CrossFit Recovery Tools & Techniques for Active People

Woman use Myofascial release massage balls on lower back

As you might already know, a faster and better recovery allows you to amp up your performance, getting you that much closer to your body and fitness goals and decreasing your risk of injury. CrossFit recovery tools can help you do all of this, reducing muscle soreness, enhancing blood flow, and basically helping you bounce back faster post-workout. 

In fact, most CrossFit athletes aren’t exactly strangers to the dreaded DOMS, also known as delayed-onset muscle soreness. CrossFitters often beat their bodies up a bit during workouts simply due to the high-intensity nature of this sport. This means that recovery is even more important. After all, your body needs balance. So, let’s explore some common CrossFit recovery tools, helping you achieve your full potential when it comes to your fitness and performance.

What are CrossFit Recovery Tools & Techniques?

CrossFit recovery tools and techniques involve a series of products and processes that help your muscles flush out lactic acid and fully recover after a workout. For the best recovery, you want to use a variety of techniques before and after your exercise session so that you can not only feel good the next day but also avoid injuries or pain. 

From massage guns and ice baths to foam rollers and supplements, recovery tools and techniques come in all shapes and forms. 

Yet, it’s important to note here that recovery isn’t just about using certain tools. In fact, your lifestyle also plays a part, including your nutrition and habits. 

For instance, if you were to lounge on the couch the day after training as opposed to walking for active recovery, you might notice decreased range of motion, stiffness, and generally, a slower recovery time. 

So, let’s dig into this a bit more. When should you use certain CrossFit recovery tools and techniques? Why should you use each one? Let’s take a closer look.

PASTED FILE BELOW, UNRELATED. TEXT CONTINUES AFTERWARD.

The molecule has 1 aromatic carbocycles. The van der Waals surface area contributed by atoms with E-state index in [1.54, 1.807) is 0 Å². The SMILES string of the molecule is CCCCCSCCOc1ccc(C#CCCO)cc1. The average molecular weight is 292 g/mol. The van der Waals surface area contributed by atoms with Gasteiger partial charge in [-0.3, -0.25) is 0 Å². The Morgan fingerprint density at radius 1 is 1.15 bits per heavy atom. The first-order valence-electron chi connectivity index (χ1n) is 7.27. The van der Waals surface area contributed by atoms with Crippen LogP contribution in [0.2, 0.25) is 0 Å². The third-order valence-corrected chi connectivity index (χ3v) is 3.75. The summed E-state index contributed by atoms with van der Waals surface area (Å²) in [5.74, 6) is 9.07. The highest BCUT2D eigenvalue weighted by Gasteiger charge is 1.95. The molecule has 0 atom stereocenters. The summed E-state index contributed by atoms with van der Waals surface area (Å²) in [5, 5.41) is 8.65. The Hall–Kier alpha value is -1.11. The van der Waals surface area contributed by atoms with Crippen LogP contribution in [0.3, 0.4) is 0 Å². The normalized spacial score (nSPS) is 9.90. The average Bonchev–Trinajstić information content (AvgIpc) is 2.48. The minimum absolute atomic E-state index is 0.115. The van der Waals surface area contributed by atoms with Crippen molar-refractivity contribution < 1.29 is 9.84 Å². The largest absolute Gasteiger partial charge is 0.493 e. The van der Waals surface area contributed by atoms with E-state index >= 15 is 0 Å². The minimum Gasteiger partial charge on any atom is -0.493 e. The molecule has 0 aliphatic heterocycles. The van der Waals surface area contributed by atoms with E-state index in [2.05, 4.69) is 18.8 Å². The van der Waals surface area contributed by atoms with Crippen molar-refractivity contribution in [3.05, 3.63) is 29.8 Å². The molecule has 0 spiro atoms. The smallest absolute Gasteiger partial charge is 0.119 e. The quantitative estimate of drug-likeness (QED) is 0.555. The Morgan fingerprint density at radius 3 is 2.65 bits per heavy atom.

Couple resting in sauna

When Should You Use CrossFit Recovery Tools?

The ultimate goal is muscle recovery. However, how you recover all starts with your warm up. For example, you would never jump into heavy deadlifts without first warming up your hamstrings and glutes. If you were to avoid this essential step, you’re basically setting yourself up for injury or muscle soreness after-the-fact.

Thus, CrossFit recovery tools and techniques should be used before and after a training session or your CrossFit workouts. Typically, active movements or techniques are best pre-workout. Meanwhile, more static or passive movements or techniques can be used post-workout. So, what do you need? And how do you use each technique or tool?

What is Needed For It?

The equipment required to combat muscle soreness and alleviate discomforts in the muscle tissue really varies. Some examples include:

The type you choose varies because it might depend on what works for you and your body or what is actually available to you. For example, massage therapy is an expense that costs much more than foam rolling. Additionally, your gym may or may not have a sauna you can use. 

The equipment needed is also not limited to the above list. There are a variety of different self-myofascial release tools, helping you achieve similar effects.  

How to Do Use Common CrossFit Recovery Tools

After (and before) a hard workout, these techniques and tools can help you recover optimally and thwart injury. In fact, all lifters should have some kind of recovery plan in place (if not before a workout, you should have one for afterwards and the days following your training sessions).

Now, without further delay, here is how you can utilize some of the most common CrossFit recovery tools and techniques.

Lacrosse Ball & Foam Roller

These two entities offer an easy way to perform trigger point therapy, which helps improve range of motion and eliminate muscle tension. This type of myofascial release involves using a lacrosse ball (or a massage ball) or a foam roller and pressing your bodyweight into the device to gain relief. 

With a foam roller, you place the tool perpendicular to your body and roll back and forth while applying moderate pressure for about one minute. Similar is performed on a lacrosse ball. However, a lacrosse ball can target more deep areas, such as the glutes or thighs.

At the same time, you don’t want to overdo it with foam rolling. Ensure you only focus on one muscle group for a minute or two (and no more!).